Holistic Medicine Treats Whole Person

By Gina Kraman

“Chinese, Indians, Native Americans, New Zealanders – people from every civilization have practiced holistic medicine.  Native people would use local resources to successfully treat ailments,” explains Dr. Umang Patel, internist and geriatrician, Woodridge Clinic.  “We incorporate holistic methods today while treating patients.  Since patients are all different, no single approach is best for everyone.  Doctors need to evaluate each patient individually.”

Dr. Patel explains that while traditional Western medicine is the most commonly practiced medicine in the United States, it’s best when integrated with other options, such as nutrition counseling, yoga, massage, and herbal supplements.

“About 50 years ago, Western medicine started embracing other approaches to provide comprehensive patient care,” he says.

According to the Holistic Medical Association, holistic medicine “is a form of healing that combines conventional and alternative modalities for optimal treatment and preventative care.”  Holistic medicine examines the whole person and the relationship of body, mind, and spirit to improved health.

When helping a patient, Dr. Patel listens to the problem, and seeks to detect the root cause.  He presents treatment options to the patient, and helps him or her choose how to proceed.

For example, when a patient seeks help for migraine headaches, Dr. Patel evaluates the symptoms, and probes the underlying cause.  “Much of the time, migraines are the result of life stressors in the person’s life.  Just prescribing a pill won’t help the root cause.  And sometimes medicines can have side effects.  It’s best to explore long-term solutions instead of a quick fix that won’t last.”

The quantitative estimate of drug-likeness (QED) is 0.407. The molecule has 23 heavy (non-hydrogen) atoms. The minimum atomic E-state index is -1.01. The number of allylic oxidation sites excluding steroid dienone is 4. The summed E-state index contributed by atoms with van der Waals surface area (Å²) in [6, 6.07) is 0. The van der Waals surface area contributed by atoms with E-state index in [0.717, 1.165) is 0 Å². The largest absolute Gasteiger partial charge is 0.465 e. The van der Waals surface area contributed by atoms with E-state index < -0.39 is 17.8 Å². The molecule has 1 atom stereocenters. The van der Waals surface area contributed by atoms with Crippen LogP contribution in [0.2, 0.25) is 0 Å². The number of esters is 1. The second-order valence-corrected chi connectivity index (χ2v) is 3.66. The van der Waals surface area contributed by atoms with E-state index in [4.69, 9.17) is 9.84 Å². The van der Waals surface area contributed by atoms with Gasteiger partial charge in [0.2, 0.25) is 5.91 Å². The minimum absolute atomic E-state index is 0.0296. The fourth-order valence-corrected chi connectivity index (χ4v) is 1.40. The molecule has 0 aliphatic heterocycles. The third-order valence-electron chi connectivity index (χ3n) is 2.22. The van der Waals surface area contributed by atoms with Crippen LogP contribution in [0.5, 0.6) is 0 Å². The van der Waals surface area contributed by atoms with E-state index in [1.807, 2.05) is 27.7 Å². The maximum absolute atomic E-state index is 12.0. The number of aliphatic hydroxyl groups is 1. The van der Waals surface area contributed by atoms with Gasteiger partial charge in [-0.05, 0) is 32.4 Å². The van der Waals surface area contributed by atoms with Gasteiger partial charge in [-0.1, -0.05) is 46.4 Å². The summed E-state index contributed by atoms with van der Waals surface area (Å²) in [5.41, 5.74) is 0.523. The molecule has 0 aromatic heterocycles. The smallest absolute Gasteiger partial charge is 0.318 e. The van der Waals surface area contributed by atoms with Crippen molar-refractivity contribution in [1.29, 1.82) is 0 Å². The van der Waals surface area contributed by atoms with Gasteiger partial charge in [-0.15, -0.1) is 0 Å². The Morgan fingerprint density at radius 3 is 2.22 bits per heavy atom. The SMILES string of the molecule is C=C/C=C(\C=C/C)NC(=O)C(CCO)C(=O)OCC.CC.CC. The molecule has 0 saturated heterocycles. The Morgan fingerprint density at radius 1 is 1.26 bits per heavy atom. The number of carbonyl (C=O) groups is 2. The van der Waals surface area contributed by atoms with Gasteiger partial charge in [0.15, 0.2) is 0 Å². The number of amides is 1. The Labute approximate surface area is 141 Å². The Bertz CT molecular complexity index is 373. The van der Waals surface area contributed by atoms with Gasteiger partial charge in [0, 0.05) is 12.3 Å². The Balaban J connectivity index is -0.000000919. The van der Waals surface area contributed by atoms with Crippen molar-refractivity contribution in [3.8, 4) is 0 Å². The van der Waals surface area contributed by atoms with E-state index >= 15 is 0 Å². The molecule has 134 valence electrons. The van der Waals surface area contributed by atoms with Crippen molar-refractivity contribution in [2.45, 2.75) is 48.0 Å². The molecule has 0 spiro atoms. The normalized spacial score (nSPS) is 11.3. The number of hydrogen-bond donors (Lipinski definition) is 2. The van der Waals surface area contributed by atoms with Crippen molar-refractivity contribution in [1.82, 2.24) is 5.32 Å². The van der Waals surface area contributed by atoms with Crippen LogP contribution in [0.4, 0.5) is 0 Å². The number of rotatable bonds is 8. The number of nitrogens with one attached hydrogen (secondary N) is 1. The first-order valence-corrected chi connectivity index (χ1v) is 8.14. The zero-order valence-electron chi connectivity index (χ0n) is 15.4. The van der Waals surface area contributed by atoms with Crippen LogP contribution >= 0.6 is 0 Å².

He adds that other problems such as stomachaches and overactive bladders can be stress-induced and respond well to holistic solutions, such as meditation, group therapy, or private counseling.  Patel cautions that holistic treatments are not risk-free, and should be discussed with qualified professionals for patient safety.

For more information, call Woodridge Clinic, (630) 910-1177, or visit www.woodridgeclinic.comWoodridge Clinic has offices in Woodridge, Lemont, and Lombard.

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